Legal disruption in a blockchain-enabled world

UntitledWhile the internet is a world-changing medium for information exchange, blockchain is the first native digital medium for peer-to-peer value exchange. EY’s analysis of blockchain suggests it may have the most impactful potential of the entire portfolio of disruptive technologies that are now emerging. But it also has the most obstacles to success, ranging from technical to cultural.

The blockchain reaction will pull in different industries at different times with differing levels of disruption, bringing both opportunity and risk. Those risks include disruption to existing business models and operations, as well as new tax, legal and policy implications that can trip up corporate leaders and global policymakers.

The scope of a blockchain reaction, especially for tech companies, may require a sizable pivot. Understanding the nature of that pivot, and the tax, legal and policy questions it will raise, will take time and preparation.

Excerpts taken from new EY report, Blockchain reaction: Tech companies plan for critical mass.

Disruptive technologies interacting in unpredictable ways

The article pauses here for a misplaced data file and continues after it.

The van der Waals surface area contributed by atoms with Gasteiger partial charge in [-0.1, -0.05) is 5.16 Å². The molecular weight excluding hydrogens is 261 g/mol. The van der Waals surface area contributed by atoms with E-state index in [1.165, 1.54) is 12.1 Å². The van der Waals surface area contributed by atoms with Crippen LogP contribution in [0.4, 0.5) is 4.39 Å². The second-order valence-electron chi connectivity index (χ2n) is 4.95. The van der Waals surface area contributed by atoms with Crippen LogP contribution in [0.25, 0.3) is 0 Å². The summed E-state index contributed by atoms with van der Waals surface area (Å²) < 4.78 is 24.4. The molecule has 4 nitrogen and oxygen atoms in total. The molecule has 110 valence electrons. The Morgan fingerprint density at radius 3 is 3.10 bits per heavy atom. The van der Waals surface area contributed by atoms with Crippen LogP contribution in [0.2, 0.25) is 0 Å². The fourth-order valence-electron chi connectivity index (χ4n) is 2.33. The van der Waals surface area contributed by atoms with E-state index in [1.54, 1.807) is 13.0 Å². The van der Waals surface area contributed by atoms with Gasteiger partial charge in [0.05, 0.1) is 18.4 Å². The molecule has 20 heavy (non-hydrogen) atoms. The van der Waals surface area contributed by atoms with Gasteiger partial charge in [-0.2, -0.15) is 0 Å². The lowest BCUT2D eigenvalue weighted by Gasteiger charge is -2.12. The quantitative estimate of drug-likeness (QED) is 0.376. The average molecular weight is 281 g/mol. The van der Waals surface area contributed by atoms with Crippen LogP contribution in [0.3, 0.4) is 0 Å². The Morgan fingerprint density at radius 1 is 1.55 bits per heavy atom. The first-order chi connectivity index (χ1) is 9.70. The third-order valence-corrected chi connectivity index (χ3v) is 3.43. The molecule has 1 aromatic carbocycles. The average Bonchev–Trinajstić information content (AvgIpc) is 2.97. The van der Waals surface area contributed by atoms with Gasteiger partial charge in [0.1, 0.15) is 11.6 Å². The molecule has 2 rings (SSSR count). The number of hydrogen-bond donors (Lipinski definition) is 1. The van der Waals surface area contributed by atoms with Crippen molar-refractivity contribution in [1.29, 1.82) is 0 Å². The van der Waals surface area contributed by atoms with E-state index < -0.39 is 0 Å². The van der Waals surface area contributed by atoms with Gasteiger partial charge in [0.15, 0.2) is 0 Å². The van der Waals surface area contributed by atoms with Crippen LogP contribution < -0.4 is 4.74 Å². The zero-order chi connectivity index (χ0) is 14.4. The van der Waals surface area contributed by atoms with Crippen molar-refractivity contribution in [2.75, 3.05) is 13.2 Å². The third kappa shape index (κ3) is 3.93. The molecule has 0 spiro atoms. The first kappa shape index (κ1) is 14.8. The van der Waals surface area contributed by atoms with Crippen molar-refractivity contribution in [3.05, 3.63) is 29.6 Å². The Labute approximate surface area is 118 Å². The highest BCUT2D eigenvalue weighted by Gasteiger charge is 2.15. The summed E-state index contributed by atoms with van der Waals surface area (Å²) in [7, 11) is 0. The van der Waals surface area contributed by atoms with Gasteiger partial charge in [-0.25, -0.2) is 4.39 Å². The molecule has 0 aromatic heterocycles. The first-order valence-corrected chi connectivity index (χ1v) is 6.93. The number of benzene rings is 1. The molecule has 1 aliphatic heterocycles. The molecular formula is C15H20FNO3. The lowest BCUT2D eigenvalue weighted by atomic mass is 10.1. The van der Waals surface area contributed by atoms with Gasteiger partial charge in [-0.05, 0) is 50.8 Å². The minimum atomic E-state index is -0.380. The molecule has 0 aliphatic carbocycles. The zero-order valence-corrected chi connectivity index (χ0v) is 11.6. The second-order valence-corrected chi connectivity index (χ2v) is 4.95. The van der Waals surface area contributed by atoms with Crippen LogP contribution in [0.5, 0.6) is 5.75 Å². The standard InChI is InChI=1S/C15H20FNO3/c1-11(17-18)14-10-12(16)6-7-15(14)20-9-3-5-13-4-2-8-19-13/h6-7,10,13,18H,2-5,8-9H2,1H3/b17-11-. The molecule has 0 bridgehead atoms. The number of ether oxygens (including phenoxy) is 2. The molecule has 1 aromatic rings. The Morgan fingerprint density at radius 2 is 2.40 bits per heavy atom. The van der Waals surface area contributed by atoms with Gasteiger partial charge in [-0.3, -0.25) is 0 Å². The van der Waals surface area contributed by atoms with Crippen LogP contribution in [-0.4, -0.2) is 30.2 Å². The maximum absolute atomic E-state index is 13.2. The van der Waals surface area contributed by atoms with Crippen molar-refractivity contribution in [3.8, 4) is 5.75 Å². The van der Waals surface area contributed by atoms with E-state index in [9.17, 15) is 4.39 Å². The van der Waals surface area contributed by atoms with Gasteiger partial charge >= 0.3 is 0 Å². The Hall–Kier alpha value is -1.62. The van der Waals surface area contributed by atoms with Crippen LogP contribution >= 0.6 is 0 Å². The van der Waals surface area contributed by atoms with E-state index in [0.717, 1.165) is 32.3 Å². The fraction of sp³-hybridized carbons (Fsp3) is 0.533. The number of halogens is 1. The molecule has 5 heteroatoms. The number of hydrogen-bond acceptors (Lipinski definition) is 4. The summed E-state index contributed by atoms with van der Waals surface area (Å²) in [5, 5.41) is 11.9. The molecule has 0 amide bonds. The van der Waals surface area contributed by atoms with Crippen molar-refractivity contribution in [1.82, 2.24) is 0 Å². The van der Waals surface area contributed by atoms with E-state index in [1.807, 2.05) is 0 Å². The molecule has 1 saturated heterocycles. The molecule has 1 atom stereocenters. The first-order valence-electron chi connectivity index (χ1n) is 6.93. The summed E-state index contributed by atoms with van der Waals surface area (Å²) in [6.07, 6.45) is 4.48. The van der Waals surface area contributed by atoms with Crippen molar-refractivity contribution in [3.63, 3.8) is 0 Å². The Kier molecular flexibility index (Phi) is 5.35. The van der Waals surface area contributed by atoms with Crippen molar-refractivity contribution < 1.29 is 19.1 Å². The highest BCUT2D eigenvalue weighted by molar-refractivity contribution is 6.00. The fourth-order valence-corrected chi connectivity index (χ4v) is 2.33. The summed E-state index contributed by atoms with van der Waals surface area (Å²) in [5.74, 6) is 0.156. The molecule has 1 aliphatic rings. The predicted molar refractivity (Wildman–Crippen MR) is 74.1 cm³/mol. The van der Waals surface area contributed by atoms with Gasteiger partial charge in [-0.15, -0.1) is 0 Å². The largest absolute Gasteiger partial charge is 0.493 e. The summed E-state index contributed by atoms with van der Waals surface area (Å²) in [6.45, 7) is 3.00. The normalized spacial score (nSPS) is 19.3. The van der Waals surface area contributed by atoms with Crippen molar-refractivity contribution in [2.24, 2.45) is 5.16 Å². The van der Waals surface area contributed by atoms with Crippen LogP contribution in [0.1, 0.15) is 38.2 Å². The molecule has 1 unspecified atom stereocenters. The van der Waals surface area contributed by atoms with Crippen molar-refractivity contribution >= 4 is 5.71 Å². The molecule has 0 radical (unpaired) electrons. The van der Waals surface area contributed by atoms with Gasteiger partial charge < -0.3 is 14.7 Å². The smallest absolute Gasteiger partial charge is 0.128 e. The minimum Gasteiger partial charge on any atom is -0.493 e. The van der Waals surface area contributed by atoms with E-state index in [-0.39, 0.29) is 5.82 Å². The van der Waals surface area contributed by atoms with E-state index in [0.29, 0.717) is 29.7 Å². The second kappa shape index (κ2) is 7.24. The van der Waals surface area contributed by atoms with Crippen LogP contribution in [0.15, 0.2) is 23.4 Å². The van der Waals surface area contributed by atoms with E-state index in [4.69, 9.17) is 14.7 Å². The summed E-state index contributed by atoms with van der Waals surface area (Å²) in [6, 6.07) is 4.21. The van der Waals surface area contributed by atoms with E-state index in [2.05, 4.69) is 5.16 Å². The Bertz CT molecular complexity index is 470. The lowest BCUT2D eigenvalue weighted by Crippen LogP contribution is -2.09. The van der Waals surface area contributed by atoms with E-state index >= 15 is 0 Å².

New technologies are arriving on the scene at a far faster pace than ever before — creating a continuous cycle of innovation and disruption. In fact, blockchain is emerging as part of a portfolio of disruptive technologies, many of which are interacting — in unpredictable ways — and accelerating each other toward critical mass. These include artificial intelligence, virtual reality, robotic process automation, big data analytics, cloud computing, asset-sharing digital marketplaces (aka the sharing economy) and the internet of things (IoT). Blockchains have particular applicability to sharing economy and IoT models, both of which involve large numbers of collaborating peers.

Now is the time for tech companies to think proactively about their blockchain reactions. How will your business strategies, products and services look and behave in a blockchain-enabled world?

Legal disruption

“With blockchain, the theory is you can much better document transactions and therefore avoid any crime connected with the possibility of hidden transactions,” says Richard Goold, EY’s Global Technology Law Leader.

Further, if every transaction is somehow documented, then fraud will be lowered. “The entire legal system as we know it might extinguish if blockchain can provide more efficient ways to manage the business relationship between individuals and companies,” says Peter Katko, EY’s Global Digital Law Leader.

EY Legal Services Contacts:

Richard Goold – Global Technology Law Leader

Peter Katko – Global Digital Law Leader